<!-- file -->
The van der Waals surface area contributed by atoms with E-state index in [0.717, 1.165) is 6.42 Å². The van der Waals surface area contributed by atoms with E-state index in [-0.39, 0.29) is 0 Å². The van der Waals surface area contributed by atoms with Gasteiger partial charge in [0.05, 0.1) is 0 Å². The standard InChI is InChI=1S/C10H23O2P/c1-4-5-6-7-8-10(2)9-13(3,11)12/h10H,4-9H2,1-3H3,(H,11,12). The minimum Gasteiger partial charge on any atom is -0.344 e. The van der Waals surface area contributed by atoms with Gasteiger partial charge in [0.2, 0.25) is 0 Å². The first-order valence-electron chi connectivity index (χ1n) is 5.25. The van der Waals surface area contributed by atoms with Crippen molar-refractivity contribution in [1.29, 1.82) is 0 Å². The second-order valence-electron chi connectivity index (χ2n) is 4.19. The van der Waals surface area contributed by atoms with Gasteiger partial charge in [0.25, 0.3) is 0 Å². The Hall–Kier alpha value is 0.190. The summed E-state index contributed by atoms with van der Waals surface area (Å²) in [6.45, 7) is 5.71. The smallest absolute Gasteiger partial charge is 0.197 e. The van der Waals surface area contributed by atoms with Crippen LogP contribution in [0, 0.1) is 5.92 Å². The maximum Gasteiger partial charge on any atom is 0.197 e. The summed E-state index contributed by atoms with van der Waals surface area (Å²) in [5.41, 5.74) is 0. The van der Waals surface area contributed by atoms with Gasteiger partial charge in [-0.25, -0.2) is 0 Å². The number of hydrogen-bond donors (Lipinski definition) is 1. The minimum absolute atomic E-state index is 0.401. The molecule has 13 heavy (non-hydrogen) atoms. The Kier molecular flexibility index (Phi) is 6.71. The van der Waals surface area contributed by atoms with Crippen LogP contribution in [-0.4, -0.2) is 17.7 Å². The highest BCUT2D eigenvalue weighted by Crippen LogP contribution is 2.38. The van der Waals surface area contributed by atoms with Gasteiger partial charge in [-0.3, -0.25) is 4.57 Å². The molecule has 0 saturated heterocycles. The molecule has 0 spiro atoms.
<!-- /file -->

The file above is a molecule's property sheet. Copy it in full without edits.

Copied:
The van der Waals surface area contributed by atoms with E-state index in [0.717, 1.165) is 6.42 Å². The van der Waals surface area contributed by atoms with E-state index in [-0.39, 0.29) is 0 Å². The van der Waals surface area contributed by atoms with Gasteiger partial charge in [0.05, 0.1) is 0 Å². The standard InChI is InChI=1S/C10H23O2P/c1-4-5-6-7-8-10(2)9-13(3,11)12/h10H,4-9H2,1-3H3,(H,11,12). The minimum Gasteiger partial charge on any atom is -0.344 e. The van der Waals surface area contributed by atoms with Gasteiger partial charge in [0.2, 0.25) is 0 Å². The first-order valence-electron chi connectivity index (χ1n) is 5.25. The van der Waals surface area contributed by atoms with Crippen molar-refractivity contribution in [1.29, 1.82) is 0 Å². The second-order valence-electron chi connectivity index (χ2n) is 4.19. The van der Waals surface area contributed by atoms with Gasteiger partial charge in [0.25, 0.3) is 0 Å². The Hall–Kier alpha value is 0.190. The summed E-state index contributed by atoms with van der Waals surface area (Å²) in [6.45, 7) is 5.71. The smallest absolute Gasteiger partial charge is 0.197 e. The van der Waals surface area contributed by atoms with Crippen LogP contribution in [0, 0.1) is 5.92 Å². The maximum Gasteiger partial charge on any atom is 0.197 e. The summed E-state index contributed by atoms with van der Waals surface area (Å²) in [5.41, 5.74) is 0. The van der Waals surface area contributed by atoms with Gasteiger partial charge in [-0.25, -0.2) is 0 Å². The number of hydrogen-bond donors (Lipinski definition) is 1. The minimum absolute atomic E-state index is 0.401. The molecule has 13 heavy (non-hydrogen) atoms. The Kier molecular flexibility index (Phi) is 6.71. The van der Waals surface area contributed by atoms with Crippen LogP contribution in [-0.4, -0.2) is 17.7 Å². The highest BCUT2D eigenvalue weighted by Crippen LogP contribution is 2.38. The van der Waals surface area contributed by atoms with Gasteiger partial charge in [-0.3, -0.25) is 4.57 Å². The molecule has 0 saturated heterocycles. The molecule has 0 spiro atoms.